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Tuesday, October 28, 2008

Last Post from Africa

Vocational Handover

Unofficial Church Sign

Sister Bean and Baby Sarah
Sudan Hut

With the VP of Southern Sudan

Dear Family and Friends:

This will be our last blog coming from Uganda.  We will leave here on Friday, October 31st and fly to London where we will spend two days and then fly home to Seattle.  We should be home on Sunday, November 2nd.  We cannot believe it is time to go home and still remember the day we arrived and Elder and Sister Call picked us up at the Entebbe Airport.  Today is Sunday and we went to the Kololo chapel to watch October conference.  Uganda receives the conference on a disk, so we see it later than the live broadcast.  So many people spoke with us and wished us well and told how much they would miss us.  It was very emotional.  If anyone had told us a year and a half ago that we would have mixed emotions about leaving, we would have questioned that statement.  We have so many friends and people we love here. Tomorrow night will also be hard because we are going to visit our little branch and take most of our clothes and other things to give to them for distribution.  It will be hard to tell them goodbye.  Thursday night is a going away party at the mission president’s home and the couples will all be there, and that will also be a very emotional meeting.

Our replacements, Elder and Sister Glenn from Salt Lake City, have now arrived. We liked them immediately and they will do a wonderful job.  They have a very exciting mission and adventure ahead of them.  They have been here for less than a week and we have taken them to witness five project handovers. They have been very good sports, as we know they must still be experiencing some jet lag. We are closing most of our projects as we will be leaving very soon. We held a sewing and knitting machine handover at a small medical clinic to help them buy medicine for their patients. We also had a handover where we distributed 20 wheelchairs to the physically handicapped and the rest of the 750 chairs will be distributed shortly.  We commissioned 26 newly protected spring wells and officially turned them over to the communities where they are located.  We launched a poultry project to benefit a teenage center here in Kampala and also gave away 26 cows, 80 goats, 60 pigs and the necessary veterinary drugs to 10 groups of 30 women residing in 7 different adjacent villages. Many other women in the villages will be helped when they receive offspring from the donated animals..

 One of the memorable handovers was at a small school that was newly launched.  The Church gave them sewing and knitting machines, wood working tools and paint for the outside of their building, among other things.  The man in charge told us to wait at the top of the hill before we came to the school for the handover.  We had also invited the missionary couples to join us Elders and Sisters, Wilkes, Giles, Libby’s and Nye’s.  We all formed a line with our trucks at the top of the hill and soon a big brass marching band in full uniform came up the street, turned around in front of our line of trucks, and led us slowly down the road.  We drove past little huts, houses and schools, with the band playing marching music.  We were a missionary parade.  All along the way people came out of their houses and kids came out of the schools and waved to us as we passed.  The kids shouted, “Hello Muzungus”.  We felt like very important people being escorted to the school by a very loud marching band, and we all waved and smiled and really enjoyed it.  We took pictures and felt very important.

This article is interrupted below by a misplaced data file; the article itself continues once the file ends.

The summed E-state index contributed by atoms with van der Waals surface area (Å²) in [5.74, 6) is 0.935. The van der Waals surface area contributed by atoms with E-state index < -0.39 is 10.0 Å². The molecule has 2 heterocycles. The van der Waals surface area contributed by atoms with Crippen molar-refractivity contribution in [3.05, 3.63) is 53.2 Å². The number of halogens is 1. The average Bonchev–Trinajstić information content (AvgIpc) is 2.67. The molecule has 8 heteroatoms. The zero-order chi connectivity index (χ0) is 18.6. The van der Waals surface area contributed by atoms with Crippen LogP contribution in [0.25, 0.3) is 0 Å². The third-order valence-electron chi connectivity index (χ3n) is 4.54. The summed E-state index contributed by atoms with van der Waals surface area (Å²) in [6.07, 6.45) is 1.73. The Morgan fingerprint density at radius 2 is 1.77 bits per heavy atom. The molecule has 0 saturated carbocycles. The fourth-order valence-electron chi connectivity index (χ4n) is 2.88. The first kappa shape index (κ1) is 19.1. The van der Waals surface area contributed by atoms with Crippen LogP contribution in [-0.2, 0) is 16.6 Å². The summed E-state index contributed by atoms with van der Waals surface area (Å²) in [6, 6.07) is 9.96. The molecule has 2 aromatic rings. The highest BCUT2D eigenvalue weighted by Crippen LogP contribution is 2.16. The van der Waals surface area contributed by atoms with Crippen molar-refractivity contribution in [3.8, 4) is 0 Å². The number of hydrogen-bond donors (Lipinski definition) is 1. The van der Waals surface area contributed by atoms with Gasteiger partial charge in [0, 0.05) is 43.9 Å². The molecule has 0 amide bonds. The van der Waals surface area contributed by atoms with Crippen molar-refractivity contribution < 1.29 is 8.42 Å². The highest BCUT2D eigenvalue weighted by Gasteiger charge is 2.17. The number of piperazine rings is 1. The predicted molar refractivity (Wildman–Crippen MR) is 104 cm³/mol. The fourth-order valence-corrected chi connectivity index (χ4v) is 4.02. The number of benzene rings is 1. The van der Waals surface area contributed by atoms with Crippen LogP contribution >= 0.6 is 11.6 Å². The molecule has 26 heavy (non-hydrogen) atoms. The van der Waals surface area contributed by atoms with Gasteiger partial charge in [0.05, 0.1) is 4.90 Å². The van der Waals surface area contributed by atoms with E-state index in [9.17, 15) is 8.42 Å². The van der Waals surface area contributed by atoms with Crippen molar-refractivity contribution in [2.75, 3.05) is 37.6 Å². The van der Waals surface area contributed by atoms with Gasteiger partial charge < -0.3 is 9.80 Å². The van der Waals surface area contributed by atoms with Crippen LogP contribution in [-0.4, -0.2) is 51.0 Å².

We have three more handovers on Monday, Tuesday and Wednesday and wonder when we will have time to pack or sleep..  It does seem a little unreal that we will be going home in a few days, but we are excited to see our family, our house, and be back in the United States. 

We will be back in time to cast our vote.  The U.S. election is causing a lot of excitement here and people have been following the campaign religiously.  They are asking all of us who we will be voting for. As you might guess, everyone here loves Obama   The Ugandans love him because he is African and Kenya of course claims him as one of their own.  Kenya is already making plans to renovate their airport so it will be big enough for Air Force One to land.  They will call it the Obama National Airport. 

We have had a very busy and interesting month and October has just flown by.  We went to the Sudan on October 1st and stayed there through October 6th.  We accompanied President and Sister Christensen and the two assistants to the president.  The President wanted to check out how many members are there, if they have been properly baptized and what their needs might be.  Our job was to identify sites for 10 boreholes, and latrines and to assess any need for wheelchairs and school supplies.  We flew from Uganda to Juba, which is the capital of Southern Sudan.  Juba is a one hour flight from the Entebbe Airport in Uganda and is located on the Nile River. Upon arrival we were met by Bishop Enos Lanogwa from Kenya, who is a public affairs person for the Church, and has important contacts in Juba, one of which is Dr. Rick Machar, the vice president of Southern Sudan.  He took us to the parliament building where they were holding the Government of Southern Sudan 6th Governor’s Forum (GOSS).  The room was set up like a United Nations meeting with seats in a circular formation and we all had ear phones for translation purposes.  There are 10 states in Southern Sudan and all governors were present and spoke, plus a few representatives from the United Nations.